Van Sant and Mary Washington: His Impact Is Everywhere

Distinguished Professor Emeritus of Philosophy George Van Sant passed away Jan. 20, 2013, at age 83. He retired from UMW in 1990, and in 2004 he moved to Irvington, Va., with his wife, Melina Van Sant. She survives him, as do a daughter, four stepchildren, and nine step grandchildren. He was preceded in death by his son, Edward Van Sant, and by three wives, Shirley Van Sant; Peggy Van Sant, the mother of his children; and UMW Professor of English Susan J. Hanna.

David Cain, distinguished professor of religion, offered this remembrance of his colleague and friend, George Van Sant, distinguished professor emeritus of philosophy, who passed away in January.

The richer we are because of someone, the poorer we are when that someone is gone. Such a someone was George Van Sant. Some close to him called him “George”; some called him “Van” − almost as if his multifariousness needed more than one name. George or Van, as I knew him, was a commanding presence, not only because of his size, his outer demeanor, but also because of his inner demeanor, his internal energy, his conviction, his life.

Van’s conviction empowered his engagement. Van was as well-known as any Mary Washington faculty member has ever been, a defining presence and voice of the faculty. Before he retired, he had served on nearly every committee and as longtime department chair, both of the Department of Philosophy and of the Department of Classics, Philosophy, and Religion − CPR. No one could with greater justification be called “Mr. Mary Washington,” whether entering with gusto and Wittgenstein T-shirt into volleyball at CPR picnics on Washington Avenue, parading up and down Campus Walk with bullhorn, announcing acts at Mary Washington Multicultural Fairs, or leading his colleagues as marshal of the faculty, a post he commanded − both actually and symbolically − from 1968 to 1975. “His tall figure stands out in academic processions as he carries the mace with impressive dignity and the military bearing one would expect of a colonel in the Marine Corps Reserve,” Edward Alvey Jr. wrote in his History of Mary Washington College, 1908-1972.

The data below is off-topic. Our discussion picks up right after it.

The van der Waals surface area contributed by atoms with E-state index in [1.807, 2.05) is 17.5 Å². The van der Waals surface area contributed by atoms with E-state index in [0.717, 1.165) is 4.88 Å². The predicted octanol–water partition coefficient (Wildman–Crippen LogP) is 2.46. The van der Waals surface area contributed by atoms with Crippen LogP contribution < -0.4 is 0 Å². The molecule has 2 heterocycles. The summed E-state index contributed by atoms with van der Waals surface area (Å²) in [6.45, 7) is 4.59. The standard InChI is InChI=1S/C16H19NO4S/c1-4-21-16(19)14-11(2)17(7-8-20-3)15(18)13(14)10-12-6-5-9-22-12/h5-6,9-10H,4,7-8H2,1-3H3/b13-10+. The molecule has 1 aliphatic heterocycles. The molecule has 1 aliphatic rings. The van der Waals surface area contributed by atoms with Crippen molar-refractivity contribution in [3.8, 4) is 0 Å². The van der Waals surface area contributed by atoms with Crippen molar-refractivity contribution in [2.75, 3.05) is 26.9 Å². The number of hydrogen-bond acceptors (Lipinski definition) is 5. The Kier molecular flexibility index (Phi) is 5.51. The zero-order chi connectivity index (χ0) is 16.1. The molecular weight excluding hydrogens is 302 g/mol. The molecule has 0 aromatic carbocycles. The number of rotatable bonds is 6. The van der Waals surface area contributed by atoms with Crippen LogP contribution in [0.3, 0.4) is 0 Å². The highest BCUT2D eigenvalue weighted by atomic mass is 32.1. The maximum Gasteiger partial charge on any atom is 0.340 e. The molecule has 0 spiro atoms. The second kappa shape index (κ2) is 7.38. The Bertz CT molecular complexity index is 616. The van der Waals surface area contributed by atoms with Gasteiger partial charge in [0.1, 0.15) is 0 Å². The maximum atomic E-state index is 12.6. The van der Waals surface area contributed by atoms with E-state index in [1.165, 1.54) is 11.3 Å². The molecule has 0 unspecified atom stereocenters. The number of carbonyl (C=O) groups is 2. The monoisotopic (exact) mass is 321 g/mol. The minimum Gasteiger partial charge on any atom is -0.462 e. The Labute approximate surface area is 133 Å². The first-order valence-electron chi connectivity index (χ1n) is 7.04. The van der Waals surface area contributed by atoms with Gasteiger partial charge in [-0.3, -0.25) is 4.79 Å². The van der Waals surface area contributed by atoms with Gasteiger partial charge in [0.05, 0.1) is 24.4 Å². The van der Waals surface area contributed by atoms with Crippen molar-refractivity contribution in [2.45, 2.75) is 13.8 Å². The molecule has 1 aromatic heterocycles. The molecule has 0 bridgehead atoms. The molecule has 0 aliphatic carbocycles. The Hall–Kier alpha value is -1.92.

Entries concerning Van in Bill Crawley’s University of Mary Washington: A Centennial History, 1908-2008, among the most numerous in the huge volume, where his name is preceded by “veteran,” “venerable,” “legendary,” “esteemed,” etc., evidence his manifold concerns and investments.

Devoted to his discipline of philosophy, he was proud of CPR and of the department’s celebration of the liberal arts, of the humanities, and of interdisciplinary studies. Decades of students enjoyed and remember his “Introduction to Logic,” “Morals and Society,” “Philosophy of Science,” “History of Scientific Thought,” and “Kant,” among many other courses. Distinguished Professor of Philosophy George Van Sant received the Grellet C. Simpson Award for Excellence in Undergraduate Teaching in 1986. A decade later, he was elected an honorary member of Kappa of Virginia, the Mary Washington chapter of Phi Beta Kappa. The group’s spring 2011 initiation ceremony featured a special address by Van.

Nowhere was Van’s conviction more forcefully evidenced than in regard to race relations. Following the early observances of Martin Luther King Jr. Day at Mary Washington College, Van led a packed Dodd Auditorium assembly out hand-in-hand to form a vast circle of hand-holding fellowship in Ball Circle.

Van was a grand ambassador for Mary Washington both internally and externally. His contributions to Fredericksburg trace “another life.” Wide-ranging interests were complemented by wide-ranging friendships. Mention someone in Van’s company, and chances are he knew him or her − and had stories to tell, amusing, kind, warmhearted stories, casting a revealing and lavish light back upon the storyteller. Likewise, Van was an imaginative and generous host. His doors − office and home − were ever open to diverse gatherings, bringing friends and strangers together.

Mary Washington would not have been − would not be − Mary Washington without him. His impact is everywhere.

David Cain wishes to thank Richard E. Hansen, distinguished professor emeritus of English, for editorial suggestions.